Homilies

4th Sunday of Easter Year A

“I am the Good Shepherd.  All who came before me were thieves and robbers.”  What does this mean to us?  What is a shepherd?  One who looks after his sheep, looks after all their needs. “All who have come before me are thieves or robbers,” meaning that everyone who doesn’t come in the name of the Lord has taken something from us by stealth or by force. We can see this is true. What have they taken? Our confidence or dignity, our power, our significance. Stolen or bullied it away. How can we make such bold claims?

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3rd Sunday in Easter Year A

"Were not our hearts burning within as He spoke?”  This is such a powerful text and story. But were OUR hearts burning as we encountered the Word of God this morning, when St Peter convicted us of our wrongdoing, our great injustice?  What. . . wait a minute. . . St Peter boldly stated that we have sinned and our sins caused the death of our Lord, the greatest gift to the earth. We have willingly, and often, spurned His love and rejected His love.  By each of our sins a God who deserves our love not only does not get it, but also was killed because we have refused His love. Does that not strike us to the bone? 

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2nd Sunday of Easter Year A

Hymns of thanksgiving to God should be on our lips all the time. We should, like the early Apostles, eat our bread with hearts full of gladness and joy.  Why?  Because of mercy. What is mercy?  Mercy is a price paid.  This is why we need to be people of gratitude because someone saw us in our hopeless situation and paid our ransom. The reality of what happened is this - everyone was affected with a superbug for which there was no cure.  Everyone would die in a matter of days, except one person who was immune, let’s call Him Jesus.   That person, Jesus, offered up His immunity to save everyone from the superbug (sin) and it killed Him and saved us. For that reason we can be grateful for sure.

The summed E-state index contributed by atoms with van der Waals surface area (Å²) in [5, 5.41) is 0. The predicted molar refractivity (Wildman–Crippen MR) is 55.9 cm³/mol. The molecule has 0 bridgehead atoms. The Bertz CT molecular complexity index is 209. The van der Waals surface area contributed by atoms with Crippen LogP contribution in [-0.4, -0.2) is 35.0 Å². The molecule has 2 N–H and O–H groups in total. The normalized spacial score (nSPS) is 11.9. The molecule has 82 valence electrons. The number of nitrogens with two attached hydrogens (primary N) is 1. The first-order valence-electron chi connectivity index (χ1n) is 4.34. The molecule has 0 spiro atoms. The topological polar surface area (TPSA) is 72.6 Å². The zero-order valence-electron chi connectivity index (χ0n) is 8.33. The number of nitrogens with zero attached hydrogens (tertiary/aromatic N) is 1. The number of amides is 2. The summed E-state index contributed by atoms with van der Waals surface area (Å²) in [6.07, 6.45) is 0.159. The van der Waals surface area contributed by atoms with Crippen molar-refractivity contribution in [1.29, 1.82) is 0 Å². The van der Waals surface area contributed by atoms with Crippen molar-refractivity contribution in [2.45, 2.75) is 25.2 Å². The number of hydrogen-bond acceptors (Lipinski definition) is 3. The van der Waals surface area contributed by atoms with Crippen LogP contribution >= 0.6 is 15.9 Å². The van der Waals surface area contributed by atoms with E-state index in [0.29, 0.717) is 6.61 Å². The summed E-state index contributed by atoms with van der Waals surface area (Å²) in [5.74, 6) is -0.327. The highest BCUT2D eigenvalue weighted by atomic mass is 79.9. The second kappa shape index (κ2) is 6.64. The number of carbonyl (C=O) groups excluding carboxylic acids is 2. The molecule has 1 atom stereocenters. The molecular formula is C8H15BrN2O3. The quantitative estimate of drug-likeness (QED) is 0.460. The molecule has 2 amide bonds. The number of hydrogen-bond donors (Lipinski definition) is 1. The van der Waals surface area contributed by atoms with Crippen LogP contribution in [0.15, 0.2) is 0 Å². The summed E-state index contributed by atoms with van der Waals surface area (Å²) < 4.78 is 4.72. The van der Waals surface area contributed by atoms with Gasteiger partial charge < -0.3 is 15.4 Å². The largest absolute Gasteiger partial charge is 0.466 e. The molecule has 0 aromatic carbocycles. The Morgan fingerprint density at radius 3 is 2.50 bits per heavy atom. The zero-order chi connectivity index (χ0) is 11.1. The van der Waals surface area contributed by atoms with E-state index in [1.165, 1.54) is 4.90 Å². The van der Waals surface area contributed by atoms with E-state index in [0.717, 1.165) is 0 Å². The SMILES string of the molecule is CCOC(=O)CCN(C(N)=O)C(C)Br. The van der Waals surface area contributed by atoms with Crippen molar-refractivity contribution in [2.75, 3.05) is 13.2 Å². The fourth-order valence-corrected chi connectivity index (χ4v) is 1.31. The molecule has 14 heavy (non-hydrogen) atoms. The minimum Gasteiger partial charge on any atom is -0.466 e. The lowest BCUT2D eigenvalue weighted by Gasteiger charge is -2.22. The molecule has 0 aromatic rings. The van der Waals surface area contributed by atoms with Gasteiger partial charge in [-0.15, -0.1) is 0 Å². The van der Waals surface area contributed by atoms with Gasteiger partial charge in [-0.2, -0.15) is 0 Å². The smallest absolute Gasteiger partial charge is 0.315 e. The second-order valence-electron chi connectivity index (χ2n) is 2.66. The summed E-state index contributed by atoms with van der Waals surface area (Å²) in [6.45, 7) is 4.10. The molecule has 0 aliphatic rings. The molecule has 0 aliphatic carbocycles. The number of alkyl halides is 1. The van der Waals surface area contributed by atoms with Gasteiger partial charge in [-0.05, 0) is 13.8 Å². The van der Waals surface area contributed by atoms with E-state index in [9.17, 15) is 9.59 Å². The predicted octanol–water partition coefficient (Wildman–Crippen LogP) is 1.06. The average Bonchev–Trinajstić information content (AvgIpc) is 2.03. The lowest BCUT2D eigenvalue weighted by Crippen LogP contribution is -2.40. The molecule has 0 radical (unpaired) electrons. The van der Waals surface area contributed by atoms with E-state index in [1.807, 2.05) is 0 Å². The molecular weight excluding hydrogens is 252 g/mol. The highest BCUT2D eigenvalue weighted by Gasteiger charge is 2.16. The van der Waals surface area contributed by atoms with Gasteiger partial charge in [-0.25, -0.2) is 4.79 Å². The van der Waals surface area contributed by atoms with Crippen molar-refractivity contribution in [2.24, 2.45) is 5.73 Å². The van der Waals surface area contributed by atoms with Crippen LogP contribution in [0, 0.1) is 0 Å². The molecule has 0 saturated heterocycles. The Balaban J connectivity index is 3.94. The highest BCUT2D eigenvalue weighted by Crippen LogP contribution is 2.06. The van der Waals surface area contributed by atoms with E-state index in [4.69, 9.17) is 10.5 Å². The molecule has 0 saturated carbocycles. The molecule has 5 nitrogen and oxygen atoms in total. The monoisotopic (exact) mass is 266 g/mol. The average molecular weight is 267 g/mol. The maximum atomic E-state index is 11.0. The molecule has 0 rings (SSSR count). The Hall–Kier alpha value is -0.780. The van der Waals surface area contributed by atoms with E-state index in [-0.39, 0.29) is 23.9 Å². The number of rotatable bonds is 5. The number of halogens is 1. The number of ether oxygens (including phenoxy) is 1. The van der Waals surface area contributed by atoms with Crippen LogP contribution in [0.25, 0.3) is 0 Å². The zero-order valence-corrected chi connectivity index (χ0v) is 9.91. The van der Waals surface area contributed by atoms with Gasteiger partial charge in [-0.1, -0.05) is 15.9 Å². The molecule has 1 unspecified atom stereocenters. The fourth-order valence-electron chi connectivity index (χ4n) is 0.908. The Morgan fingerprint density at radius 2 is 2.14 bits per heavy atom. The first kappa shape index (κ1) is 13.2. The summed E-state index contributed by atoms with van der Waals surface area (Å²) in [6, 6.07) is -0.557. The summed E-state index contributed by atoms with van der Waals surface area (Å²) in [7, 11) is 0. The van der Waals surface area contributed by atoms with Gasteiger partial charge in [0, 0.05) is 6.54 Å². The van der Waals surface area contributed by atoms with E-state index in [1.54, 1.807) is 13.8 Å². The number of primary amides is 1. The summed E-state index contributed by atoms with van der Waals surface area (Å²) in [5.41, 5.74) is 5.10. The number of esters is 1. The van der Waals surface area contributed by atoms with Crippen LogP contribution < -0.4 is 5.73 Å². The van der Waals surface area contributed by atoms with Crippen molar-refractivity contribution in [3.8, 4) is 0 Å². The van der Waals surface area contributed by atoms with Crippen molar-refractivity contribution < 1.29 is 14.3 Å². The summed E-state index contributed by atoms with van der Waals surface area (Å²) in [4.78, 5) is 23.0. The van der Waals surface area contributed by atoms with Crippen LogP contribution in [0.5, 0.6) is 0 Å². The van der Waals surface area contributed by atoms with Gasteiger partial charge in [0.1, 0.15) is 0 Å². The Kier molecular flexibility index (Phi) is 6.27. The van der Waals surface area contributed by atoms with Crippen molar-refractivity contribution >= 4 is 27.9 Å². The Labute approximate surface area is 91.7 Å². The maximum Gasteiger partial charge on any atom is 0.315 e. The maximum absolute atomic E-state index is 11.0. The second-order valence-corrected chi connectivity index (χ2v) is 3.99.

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Easter Sunday 2017

In a short period of time we have experienced an amazing drama and trauma. We have seen the depth of our sins and their horrific effect, how no one could be killed deader than Jesus. And we have seen and heard Him rise back to life again. It feels very surreal to me that the two can come together, such huge polar opposites, and yet be only a day apart. I was trying to think of an analogy for the experience of what we have gone through. My thought went like this. You are driving drunk with a group of friends and your car goes off the road.  The friends in the back die and your friend in the front is still alive, but not looking to live too long.  You figure that you don’t want to be blamed for this so you move your friend over to the driver’s seat and flee the scene, basically leaving your friend to die to save you from prosecution. However, your friend survives and is in a coma.  Everyone hates your friend because they think your friend’s actions have killed two people.  Not only that, but if he comes out he will be prosecuted for your actions. The guilt and shame you must feel now that you have sobered up. 

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